For the most part, though, practicums are positive experiences for all concerned. The practicum student grows and learns in a gentle, supportive environment. The sponsor teacher has a chance to reflect on classroom practice in general and maybe even to learn some new techniques, and the students get a fresh face in the classroom—one who is learning the ropes and appreciates their struggles all the more acutely.
In order to get a different perspective on the process, I interviewed Justin Majta. Justin is a very important person to me, as he is a graduate of our TESL program who has continued on to become a head teacher at a private ESL school in Vancouver, as well as being a sponsor teacher for our practicum students, and encouraging other teachers to do so as well.
Q: How many practicum students have you sponsored so far?
Q: What do you like about sponsoring a practicum student?
A: It reaffirms what you already know, and you have to be on your game. It’s a new challenge, something different every time. Seeing somebody succeed at what they want to do is really gratifying too. You also learn new things—a new warmer, a new approach, it’s a way to stay current.
Q: Why do you think some teachers don’t want to do it?
A: Because they don’t want to feel responsible for another person’s success or failure.
Q: So it’s like a confidence thing?
A: Yes, I would say so. They also ask if there’s pay. I tell them you get a letter, and you can put it on your resume. Also, if we ever open up a TESL program, that’s another skill that you have.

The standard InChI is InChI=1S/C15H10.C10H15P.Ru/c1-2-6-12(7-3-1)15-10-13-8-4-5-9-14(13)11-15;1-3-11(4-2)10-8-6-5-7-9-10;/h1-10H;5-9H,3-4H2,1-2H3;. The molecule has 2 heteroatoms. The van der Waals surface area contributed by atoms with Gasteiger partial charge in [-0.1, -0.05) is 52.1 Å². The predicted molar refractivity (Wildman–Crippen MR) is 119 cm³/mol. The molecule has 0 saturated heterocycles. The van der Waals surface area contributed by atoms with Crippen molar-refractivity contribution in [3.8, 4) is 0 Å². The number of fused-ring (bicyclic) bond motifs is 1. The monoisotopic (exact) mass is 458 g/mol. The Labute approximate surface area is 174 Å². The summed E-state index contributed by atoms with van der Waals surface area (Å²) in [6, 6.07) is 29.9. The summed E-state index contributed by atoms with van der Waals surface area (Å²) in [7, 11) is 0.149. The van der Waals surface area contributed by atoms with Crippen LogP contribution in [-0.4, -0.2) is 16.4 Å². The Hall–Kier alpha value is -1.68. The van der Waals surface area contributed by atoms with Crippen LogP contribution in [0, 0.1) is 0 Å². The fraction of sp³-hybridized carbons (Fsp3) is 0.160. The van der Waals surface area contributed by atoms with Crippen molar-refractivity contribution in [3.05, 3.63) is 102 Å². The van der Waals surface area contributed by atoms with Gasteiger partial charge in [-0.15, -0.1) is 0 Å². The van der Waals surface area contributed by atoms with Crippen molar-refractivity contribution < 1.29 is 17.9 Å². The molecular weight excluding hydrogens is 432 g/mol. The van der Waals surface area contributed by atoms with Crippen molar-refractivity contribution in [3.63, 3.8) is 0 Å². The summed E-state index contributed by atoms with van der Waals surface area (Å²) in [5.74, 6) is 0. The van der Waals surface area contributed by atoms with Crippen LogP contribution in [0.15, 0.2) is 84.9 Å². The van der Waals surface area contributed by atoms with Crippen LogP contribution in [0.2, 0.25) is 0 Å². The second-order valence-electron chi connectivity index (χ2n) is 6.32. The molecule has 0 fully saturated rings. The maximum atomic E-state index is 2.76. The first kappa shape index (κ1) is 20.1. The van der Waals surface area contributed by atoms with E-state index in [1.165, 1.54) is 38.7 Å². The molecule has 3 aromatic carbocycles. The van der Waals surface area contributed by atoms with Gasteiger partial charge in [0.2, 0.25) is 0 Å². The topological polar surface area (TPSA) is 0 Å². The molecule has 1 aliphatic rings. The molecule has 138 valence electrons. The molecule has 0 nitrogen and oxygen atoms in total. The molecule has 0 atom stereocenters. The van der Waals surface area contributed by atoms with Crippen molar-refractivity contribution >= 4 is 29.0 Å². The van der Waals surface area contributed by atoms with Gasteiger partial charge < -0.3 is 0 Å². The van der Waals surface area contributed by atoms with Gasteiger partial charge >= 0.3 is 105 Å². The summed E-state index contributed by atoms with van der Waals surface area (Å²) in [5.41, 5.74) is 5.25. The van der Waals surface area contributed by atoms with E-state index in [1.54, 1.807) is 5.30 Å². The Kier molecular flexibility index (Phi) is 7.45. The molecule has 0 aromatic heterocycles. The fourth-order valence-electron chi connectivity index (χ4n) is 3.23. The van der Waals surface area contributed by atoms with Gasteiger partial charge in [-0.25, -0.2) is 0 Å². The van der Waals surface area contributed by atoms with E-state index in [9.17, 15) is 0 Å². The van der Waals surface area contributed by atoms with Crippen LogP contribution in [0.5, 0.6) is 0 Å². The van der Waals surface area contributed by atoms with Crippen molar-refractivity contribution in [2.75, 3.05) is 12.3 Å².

Q: You’ve been very helpful to me in getting placements for my practicum students. Why do you try to get your co-workers to sponsor practicum students?
A: I want them to challenge themselves and mentor somebody—I think that’s a great thing to do. I think people get stuck in a rut and when you get a little uncomfortable and you don’t know what’s going happen, that’s when you grow. I would encourage everybody to try it at least once—that way at least you’ve tried, right?
Q: I know that your academic director has been very supportive in this process. Why do you think she likes you guys to sponsor practicum students?
A: Number one, for every five [practicum] students, we get a professional development day [from Douglas College], so that’s good because we can always have a session like that. We always can learn, upgrade our skills, and I think also some private schools now, they want like a pathways program. So I think I’m kind of doing my part for the director as a head teacher to kind of strengthen that relationship.
Q: What advice would you give to someone who is considering sponsoring a practicum student?
A: I would say just do it!
From the Spring 2016 issue of the BC TEAL newsletter: Laura Blumenthal has been teaching ESL/EAP since 1988, and educating ESL teachers since 2000. Since fall 2013, she has also been the coordinator of the TESL Certificate Program, at Douglas College, a public college in New Westminster, BC.
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Original reference information:
Blumenthal, L. (2016, Spring). Sponsoring a practicum student in the classroom. TEAL News. Retrieved from https://www.bcteal.org/wp-content/uploads/2017/12/BC-Teal-Newsletter-Spring-2016-FINAL.pdf